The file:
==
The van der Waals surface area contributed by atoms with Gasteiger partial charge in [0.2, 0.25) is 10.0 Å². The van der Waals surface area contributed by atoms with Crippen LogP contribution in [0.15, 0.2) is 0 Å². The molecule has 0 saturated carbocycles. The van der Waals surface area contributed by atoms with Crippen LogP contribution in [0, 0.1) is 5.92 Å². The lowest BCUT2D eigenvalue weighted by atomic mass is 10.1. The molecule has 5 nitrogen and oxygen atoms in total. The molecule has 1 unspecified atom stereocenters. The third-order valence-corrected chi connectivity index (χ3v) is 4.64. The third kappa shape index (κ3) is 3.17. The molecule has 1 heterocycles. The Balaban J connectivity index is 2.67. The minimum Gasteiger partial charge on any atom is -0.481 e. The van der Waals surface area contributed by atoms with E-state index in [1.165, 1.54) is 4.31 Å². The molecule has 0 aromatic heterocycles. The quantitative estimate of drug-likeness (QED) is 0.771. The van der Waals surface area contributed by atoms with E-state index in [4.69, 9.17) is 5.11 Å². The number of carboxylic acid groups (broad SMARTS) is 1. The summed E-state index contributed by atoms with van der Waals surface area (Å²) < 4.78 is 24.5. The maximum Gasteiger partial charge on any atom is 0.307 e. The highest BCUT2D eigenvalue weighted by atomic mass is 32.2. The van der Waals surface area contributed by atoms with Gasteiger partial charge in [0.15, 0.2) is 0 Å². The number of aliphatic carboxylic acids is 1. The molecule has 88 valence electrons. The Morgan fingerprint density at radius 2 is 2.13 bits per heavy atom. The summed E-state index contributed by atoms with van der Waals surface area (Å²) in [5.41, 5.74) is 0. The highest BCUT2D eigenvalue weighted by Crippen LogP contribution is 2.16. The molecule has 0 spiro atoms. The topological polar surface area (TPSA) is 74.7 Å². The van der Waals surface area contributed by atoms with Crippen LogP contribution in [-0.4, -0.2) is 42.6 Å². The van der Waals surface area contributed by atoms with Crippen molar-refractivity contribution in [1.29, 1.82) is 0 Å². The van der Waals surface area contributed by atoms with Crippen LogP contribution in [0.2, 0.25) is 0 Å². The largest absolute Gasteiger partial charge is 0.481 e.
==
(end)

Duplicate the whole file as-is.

The van der Waals surface area contributed by atoms with Gasteiger partial charge in [0.2, 0.25) is 10.0 Å². The van der Waals surface area contributed by atoms with Crippen LogP contribution in [0.15, 0.2) is 0 Å². The molecule has 0 saturated carbocycles. The van der Waals surface area contributed by atoms with Crippen LogP contribution in [0, 0.1) is 5.92 Å². The lowest BCUT2D eigenvalue weighted by atomic mass is 10.1. The molecule has 5 nitrogen and oxygen atoms in total. The molecule has 1 unspecified atom stereocenters. The third-order valence-corrected chi connectivity index (χ3v) is 4.64. The third kappa shape index (κ3) is 3.17. The molecule has 1 heterocycles. The Balaban J connectivity index is 2.67. The minimum Gasteiger partial charge on any atom is -0.481 e. The van der Waals surface area contributed by atoms with E-state index in [1.165, 1.54) is 4.31 Å². The molecule has 0 aromatic heterocycles. The quantitative estimate of drug-likeness (QED) is 0.771. The van der Waals surface area contributed by atoms with E-state index in [4.69, 9.17) is 5.11 Å². The number of carboxylic acid groups (broad SMARTS) is 1. The summed E-state index contributed by atoms with van der Waals surface area (Å²) < 4.78 is 24.5. The maximum Gasteiger partial charge on any atom is 0.307 e. The highest BCUT2D eigenvalue weighted by atomic mass is 32.2. The van der Waals surface area contributed by atoms with Gasteiger partial charge in [0.15, 0.2) is 0 Å². The number of aliphatic carboxylic acids is 1. The molecule has 88 valence electrons. The Morgan fingerprint density at radius 2 is 2.13 bits per heavy atom. The summed E-state index contributed by atoms with van der Waals surface area (Å²) in [5.41, 5.74) is 0. The highest BCUT2D eigenvalue weighted by Crippen LogP contribution is 2.16. The molecule has 0 spiro atoms. The topological polar surface area (TPSA) is 74.7 Å². The van der Waals surface area contributed by atoms with Crippen LogP contribution in [-0.4, -0.2) is 42.6 Å². The van der Waals surface area contributed by atoms with Crippen molar-refractivity contribution in [1.29, 1.82) is 0 Å². The van der Waals surface area contributed by atoms with Crippen LogP contribution in [0.2, 0.25) is 0 Å². The largest absolute Gasteiger partial charge is 0.481 e.